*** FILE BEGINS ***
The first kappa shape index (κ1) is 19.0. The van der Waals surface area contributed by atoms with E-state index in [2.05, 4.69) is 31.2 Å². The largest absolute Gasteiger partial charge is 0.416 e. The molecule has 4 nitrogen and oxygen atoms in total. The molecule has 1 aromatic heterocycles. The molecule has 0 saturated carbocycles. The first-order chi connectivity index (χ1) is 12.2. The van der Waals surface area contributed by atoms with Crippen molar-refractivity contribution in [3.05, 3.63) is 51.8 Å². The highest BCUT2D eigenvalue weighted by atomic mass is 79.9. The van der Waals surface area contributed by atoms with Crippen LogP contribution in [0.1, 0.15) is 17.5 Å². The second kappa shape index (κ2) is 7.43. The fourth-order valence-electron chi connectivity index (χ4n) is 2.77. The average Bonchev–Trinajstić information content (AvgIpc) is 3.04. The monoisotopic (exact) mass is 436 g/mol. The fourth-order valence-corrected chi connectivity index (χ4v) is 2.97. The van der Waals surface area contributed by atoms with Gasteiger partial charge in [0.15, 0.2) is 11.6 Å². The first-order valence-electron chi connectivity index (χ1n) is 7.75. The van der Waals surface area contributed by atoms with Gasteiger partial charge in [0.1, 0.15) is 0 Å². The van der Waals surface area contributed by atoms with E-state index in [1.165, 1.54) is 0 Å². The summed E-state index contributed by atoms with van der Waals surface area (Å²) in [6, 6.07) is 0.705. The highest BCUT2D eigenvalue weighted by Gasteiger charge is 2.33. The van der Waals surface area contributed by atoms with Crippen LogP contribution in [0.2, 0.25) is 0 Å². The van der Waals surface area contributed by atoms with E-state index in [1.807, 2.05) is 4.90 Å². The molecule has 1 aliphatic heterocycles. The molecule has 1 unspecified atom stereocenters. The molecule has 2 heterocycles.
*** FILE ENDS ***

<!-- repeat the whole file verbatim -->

The first kappa shape index (κ1) is 19.0. The van der Waals surface area contributed by atoms with E-state index in [2.05, 4.69) is 31.2 Å². The largest absolute Gasteiger partial charge is 0.416 e. The molecule has 4 nitrogen and oxygen atoms in total. The molecule has 1 aromatic heterocycles. The molecule has 0 saturated carbocycles. The first-order chi connectivity index (χ1) is 12.2. The van der Waals surface area contributed by atoms with Crippen molar-refractivity contribution in [3.05, 3.63) is 51.8 Å². The highest BCUT2D eigenvalue weighted by atomic mass is 79.9. The van der Waals surface area contributed by atoms with Crippen LogP contribution in [0.1, 0.15) is 17.5 Å². The second kappa shape index (κ2) is 7.43. The fourth-order valence-electron chi connectivity index (χ4n) is 2.77. The average Bonchev–Trinajstić information content (AvgIpc) is 3.04. The monoisotopic (exact) mass is 436 g/mol. The fourth-order valence-corrected chi connectivity index (χ4v) is 2.97. The van der Waals surface area contributed by atoms with Gasteiger partial charge in [0.15, 0.2) is 11.6 Å². The first-order valence-electron chi connectivity index (χ1n) is 7.75. The van der Waals surface area contributed by atoms with Gasteiger partial charge in [0.1, 0.15) is 0 Å². The van der Waals surface area contributed by atoms with E-state index in [1.165, 1.54) is 0 Å². The summed E-state index contributed by atoms with van der Waals surface area (Å²) in [6, 6.07) is 0.705. The highest BCUT2D eigenvalue weighted by Gasteiger charge is 2.33. The van der Waals surface area contributed by atoms with Crippen LogP contribution in [0.2, 0.25) is 0 Å². The van der Waals surface area contributed by atoms with E-state index in [1.807, 2.05) is 4.90 Å². The molecule has 1 aliphatic heterocycles. The molecule has 1 unspecified atom stereocenters. The molecule has 2 heterocycles.